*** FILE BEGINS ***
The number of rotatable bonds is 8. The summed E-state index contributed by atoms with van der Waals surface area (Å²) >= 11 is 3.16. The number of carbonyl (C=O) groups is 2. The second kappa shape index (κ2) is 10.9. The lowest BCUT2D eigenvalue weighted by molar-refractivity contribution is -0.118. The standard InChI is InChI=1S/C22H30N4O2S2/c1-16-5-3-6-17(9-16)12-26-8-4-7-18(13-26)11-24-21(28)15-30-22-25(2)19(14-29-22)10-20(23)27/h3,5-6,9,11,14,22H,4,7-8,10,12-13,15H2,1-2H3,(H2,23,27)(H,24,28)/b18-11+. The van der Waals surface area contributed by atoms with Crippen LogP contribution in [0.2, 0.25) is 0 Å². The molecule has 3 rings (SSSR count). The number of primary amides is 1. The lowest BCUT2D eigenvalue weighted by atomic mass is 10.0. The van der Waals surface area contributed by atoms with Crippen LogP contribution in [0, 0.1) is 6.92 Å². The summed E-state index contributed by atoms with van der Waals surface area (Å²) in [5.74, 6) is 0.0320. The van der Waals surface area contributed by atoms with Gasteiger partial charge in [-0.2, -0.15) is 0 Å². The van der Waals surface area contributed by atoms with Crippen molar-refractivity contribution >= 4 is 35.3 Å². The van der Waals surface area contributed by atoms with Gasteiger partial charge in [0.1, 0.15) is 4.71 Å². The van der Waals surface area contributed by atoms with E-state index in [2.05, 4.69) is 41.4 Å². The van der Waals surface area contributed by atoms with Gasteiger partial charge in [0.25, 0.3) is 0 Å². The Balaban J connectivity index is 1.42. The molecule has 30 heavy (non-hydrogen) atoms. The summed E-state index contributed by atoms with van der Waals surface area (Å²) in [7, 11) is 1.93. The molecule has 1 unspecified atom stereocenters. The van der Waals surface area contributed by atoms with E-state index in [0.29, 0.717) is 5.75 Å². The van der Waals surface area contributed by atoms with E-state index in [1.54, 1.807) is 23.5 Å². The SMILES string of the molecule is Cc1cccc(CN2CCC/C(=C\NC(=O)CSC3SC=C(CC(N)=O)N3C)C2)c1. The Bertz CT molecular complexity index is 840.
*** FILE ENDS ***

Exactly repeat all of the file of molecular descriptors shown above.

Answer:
The number of rotatable bonds is 8. The summed E-state index contributed by atoms with van der Waals surface area (Å²) >= 11 is 3.16. The number of carbonyl (C=O) groups is 2. The second kappa shape index (κ2) is 10.9. The lowest BCUT2D eigenvalue weighted by molar-refractivity contribution is -0.118. The standard InChI is InChI=1S/C22H30N4O2S2/c1-16-5-3-6-17(9-16)12-26-8-4-7-18(13-26)11-24-21(28)15-30-22-25(2)19(14-29-22)10-20(23)27/h3,5-6,9,11,14,22H,4,7-8,10,12-13,15H2,1-2H3,(H2,23,27)(H,24,28)/b18-11+. The van der Waals surface area contributed by atoms with Crippen LogP contribution in [0.2, 0.25) is 0 Å². The molecule has 3 rings (SSSR count). The number of primary amides is 1. The lowest BCUT2D eigenvalue weighted by atomic mass is 10.0. The van der Waals surface area contributed by atoms with Crippen LogP contribution in [0, 0.1) is 6.92 Å². The summed E-state index contributed by atoms with van der Waals surface area (Å²) in [5.74, 6) is 0.0320. The van der Waals surface area contributed by atoms with Gasteiger partial charge in [-0.2, -0.15) is 0 Å². The van der Waals surface area contributed by atoms with Crippen molar-refractivity contribution >= 4 is 35.3 Å². The van der Waals surface area contributed by atoms with Gasteiger partial charge in [0.1, 0.15) is 4.71 Å². The van der Waals surface area contributed by atoms with E-state index in [2.05, 4.69) is 41.4 Å². The van der Waals surface area contributed by atoms with Gasteiger partial charge in [0.25, 0.3) is 0 Å². The Balaban J connectivity index is 1.42. The molecule has 30 heavy (non-hydrogen) atoms. The summed E-state index contributed by atoms with van der Waals surface area (Å²) in [7, 11) is 1.93. The molecule has 1 unspecified atom stereocenters. The van der Waals surface area contributed by atoms with E-state index in [0.29, 0.717) is 5.75 Å². The van der Waals surface area contributed by atoms with E-state index in [1.54, 1.807) is 23.5 Å². The SMILES string of the molecule is Cc1cccc(CN2CCC/C(=C\NC(=O)CSC3SC=C(CC(N)=O)N3C)C2)c1. The Bertz CT molecular complexity index is 840.